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How a bamboo entrepreneur cooperates with nature and neighbor

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All of our labor is simply the process of applying our God-given intellect and creativity to transform matter into usable things. In doing so, we bring restoration to the world and meaning to life.

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Rekha Dey wasn’t always passionate about bamboo, but after touring an innovative production facility, she saw its potential. With the right business model, bamboo could be used to provide high-quality, environmentally friendly housing across India.

Unfortunately, the country’s regulatory regime made it nearly impossible for private citizens to enter the bamboo business. According to the Indian Forest Act, passed in 1927 by India’s British colonizers, home-grown bamboo was still classified as a tree instead of a grass, which brought a range of restrictions on those who wished to grow and trade their own crops.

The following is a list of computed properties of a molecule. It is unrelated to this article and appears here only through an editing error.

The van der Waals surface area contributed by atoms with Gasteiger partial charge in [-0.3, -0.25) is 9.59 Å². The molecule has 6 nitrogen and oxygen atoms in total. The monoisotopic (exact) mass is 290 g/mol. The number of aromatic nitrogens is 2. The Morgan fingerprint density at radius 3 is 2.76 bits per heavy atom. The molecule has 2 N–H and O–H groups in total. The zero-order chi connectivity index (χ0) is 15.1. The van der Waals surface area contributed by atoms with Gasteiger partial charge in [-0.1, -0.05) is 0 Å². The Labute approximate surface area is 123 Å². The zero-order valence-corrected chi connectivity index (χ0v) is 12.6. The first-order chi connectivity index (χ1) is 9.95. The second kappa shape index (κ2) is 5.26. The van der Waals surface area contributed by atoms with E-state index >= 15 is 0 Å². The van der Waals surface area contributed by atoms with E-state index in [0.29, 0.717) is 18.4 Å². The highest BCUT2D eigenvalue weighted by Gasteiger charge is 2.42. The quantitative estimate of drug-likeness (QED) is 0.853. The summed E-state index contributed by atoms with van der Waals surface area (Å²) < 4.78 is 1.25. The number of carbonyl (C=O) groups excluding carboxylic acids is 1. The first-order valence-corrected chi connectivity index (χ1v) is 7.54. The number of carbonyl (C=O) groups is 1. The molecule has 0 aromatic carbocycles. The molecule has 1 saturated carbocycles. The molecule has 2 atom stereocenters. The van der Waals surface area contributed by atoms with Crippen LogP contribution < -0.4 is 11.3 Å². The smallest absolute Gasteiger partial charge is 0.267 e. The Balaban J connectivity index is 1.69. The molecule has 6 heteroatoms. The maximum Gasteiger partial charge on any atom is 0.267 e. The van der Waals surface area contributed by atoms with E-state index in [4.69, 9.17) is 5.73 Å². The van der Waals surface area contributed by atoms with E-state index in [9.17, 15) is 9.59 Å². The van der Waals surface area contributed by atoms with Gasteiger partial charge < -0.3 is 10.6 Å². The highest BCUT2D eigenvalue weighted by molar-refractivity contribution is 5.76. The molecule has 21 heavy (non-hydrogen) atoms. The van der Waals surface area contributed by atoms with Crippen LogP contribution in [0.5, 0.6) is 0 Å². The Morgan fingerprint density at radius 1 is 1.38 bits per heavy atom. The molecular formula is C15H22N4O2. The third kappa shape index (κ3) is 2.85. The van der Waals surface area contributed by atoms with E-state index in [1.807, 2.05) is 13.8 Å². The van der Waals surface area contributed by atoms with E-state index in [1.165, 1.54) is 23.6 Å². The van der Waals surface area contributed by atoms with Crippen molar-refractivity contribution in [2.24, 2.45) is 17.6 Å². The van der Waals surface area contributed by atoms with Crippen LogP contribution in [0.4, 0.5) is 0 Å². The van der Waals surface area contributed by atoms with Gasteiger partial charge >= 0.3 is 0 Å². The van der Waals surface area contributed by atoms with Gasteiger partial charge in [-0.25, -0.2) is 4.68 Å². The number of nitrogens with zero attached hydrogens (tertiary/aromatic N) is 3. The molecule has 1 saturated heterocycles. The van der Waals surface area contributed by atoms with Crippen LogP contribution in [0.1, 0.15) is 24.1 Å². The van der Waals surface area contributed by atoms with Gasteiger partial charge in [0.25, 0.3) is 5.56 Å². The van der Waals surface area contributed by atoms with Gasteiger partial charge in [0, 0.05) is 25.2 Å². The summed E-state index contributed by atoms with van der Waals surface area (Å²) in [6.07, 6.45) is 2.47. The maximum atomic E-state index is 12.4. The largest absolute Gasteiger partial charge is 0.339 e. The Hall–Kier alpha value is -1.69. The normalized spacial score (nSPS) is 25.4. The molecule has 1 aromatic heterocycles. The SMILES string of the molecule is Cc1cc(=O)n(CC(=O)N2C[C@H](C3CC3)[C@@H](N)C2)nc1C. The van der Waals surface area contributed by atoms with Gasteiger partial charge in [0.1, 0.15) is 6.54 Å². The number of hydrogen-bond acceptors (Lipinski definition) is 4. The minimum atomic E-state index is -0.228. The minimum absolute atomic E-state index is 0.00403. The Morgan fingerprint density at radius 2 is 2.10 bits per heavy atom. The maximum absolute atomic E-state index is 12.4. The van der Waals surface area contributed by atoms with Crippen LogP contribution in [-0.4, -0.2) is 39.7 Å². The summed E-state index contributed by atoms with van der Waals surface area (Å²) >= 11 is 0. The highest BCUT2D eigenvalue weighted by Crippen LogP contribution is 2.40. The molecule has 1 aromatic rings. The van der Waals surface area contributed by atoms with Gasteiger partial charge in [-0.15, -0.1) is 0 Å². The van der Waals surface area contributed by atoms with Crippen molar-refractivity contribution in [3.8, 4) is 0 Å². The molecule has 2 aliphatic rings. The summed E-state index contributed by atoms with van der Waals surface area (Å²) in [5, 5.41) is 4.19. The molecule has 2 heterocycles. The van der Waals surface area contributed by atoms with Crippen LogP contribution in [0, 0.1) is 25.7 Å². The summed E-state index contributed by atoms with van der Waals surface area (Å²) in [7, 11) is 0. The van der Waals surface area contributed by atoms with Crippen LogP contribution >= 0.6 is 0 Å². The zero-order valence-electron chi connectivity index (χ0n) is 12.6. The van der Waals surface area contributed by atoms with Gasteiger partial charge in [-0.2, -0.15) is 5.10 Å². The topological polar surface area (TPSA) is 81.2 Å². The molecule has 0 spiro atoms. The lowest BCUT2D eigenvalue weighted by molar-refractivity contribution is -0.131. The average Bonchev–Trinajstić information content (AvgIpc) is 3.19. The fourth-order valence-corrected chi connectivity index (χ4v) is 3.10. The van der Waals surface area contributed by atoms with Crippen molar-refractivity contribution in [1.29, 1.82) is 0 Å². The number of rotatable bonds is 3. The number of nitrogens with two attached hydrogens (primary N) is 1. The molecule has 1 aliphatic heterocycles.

In a short film from Dignity Unbound, a project of The Atlas Network, we learn more about Rekha’s journey from idea to enterprise, as well as the various ways governments can help or hinder human ingenuity on the path to environmental stewardship and social transformation.

“There were many obstacles before in the bamboo business,” Rekha explained. “There used to be a lot of paperwork. To manage your permissions, you had to actually travel from one office to the other, and often those offices would be located in different states … You’d order something and got either mixed material or got a different species. To bear it all was frustrating.”

Due to a 90-year-old naming classification, the Forest Rights Act was singlehandedly preventing a bottom-up bamboo market among India’s rural population. “It made bamboo completely inaccessible to the tribal communities who were directly dependent on bamboo as a source of their livelihoods,” said Bhakti Patil of the Centre for Civil Society, a New Dehli-based think tank focused on economic empowerment and political accountability.